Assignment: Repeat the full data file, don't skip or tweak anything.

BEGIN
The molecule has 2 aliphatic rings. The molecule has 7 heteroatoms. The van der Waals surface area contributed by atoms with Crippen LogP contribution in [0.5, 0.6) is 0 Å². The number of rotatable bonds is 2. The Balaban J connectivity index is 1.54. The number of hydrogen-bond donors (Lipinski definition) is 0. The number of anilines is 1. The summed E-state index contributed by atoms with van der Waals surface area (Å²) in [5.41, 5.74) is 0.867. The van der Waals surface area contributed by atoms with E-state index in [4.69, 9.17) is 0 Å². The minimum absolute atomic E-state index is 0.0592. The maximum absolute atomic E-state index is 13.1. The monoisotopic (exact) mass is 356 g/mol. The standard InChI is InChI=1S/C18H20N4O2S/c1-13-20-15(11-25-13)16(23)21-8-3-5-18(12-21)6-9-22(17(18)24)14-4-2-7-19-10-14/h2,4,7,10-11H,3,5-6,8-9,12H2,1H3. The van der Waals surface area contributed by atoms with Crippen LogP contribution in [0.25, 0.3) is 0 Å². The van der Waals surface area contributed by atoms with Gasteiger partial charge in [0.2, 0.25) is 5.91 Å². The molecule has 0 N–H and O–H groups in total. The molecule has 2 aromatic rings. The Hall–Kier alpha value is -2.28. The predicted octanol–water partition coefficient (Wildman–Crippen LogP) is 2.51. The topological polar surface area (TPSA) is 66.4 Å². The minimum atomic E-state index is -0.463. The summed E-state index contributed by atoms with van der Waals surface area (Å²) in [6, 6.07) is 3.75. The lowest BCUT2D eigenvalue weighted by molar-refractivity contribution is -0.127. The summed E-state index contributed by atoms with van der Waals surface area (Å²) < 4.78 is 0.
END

The molecule has 2 aliphatic rings. The molecule has 7 heteroatoms. The van der Waals surface area contributed by atoms with Crippen LogP contribution in [0.5, 0.6) is 0 Å². The number of rotatable bonds is 2. The Balaban J connectivity index is 1.54. The number of hydrogen-bond donors (Lipinski definition) is 0. The number of anilines is 1. The summed E-state index contributed by atoms with van der Waals surface area (Å²) in [5.41, 5.74) is 0.867. The van der Waals surface area contributed by atoms with E-state index in [4.69, 9.17) is 0 Å². The minimum absolute atomic E-state index is 0.0592. The maximum absolute atomic E-state index is 13.1. The monoisotopic (exact) mass is 356 g/mol. The standard InChI is InChI=1S/C18H20N4O2S/c1-13-20-15(11-25-13)16(23)21-8-3-5-18(12-21)6-9-22(17(18)24)14-4-2-7-19-10-14/h2,4,7,10-11H,3,5-6,8-9,12H2,1H3. The van der Waals surface area contributed by atoms with Crippen LogP contribution in [0.25, 0.3) is 0 Å². The van der Waals surface area contributed by atoms with Gasteiger partial charge in [0.2, 0.25) is 5.91 Å². The molecule has 0 N–H and O–H groups in total. The molecule has 2 aromatic rings. The Hall–Kier alpha value is -2.28. The predicted octanol–water partition coefficient (Wildman–Crippen LogP) is 2.51. The topological polar surface area (TPSA) is 66.4 Å². The minimum atomic E-state index is -0.463. The summed E-state index contributed by atoms with van der Waals surface area (Å²) in [6, 6.07) is 3.75. The lowest BCUT2D eigenvalue weighted by molar-refractivity contribution is -0.127. The summed E-state index contributed by atoms with van der Waals surface area (Å²) < 4.78 is 0.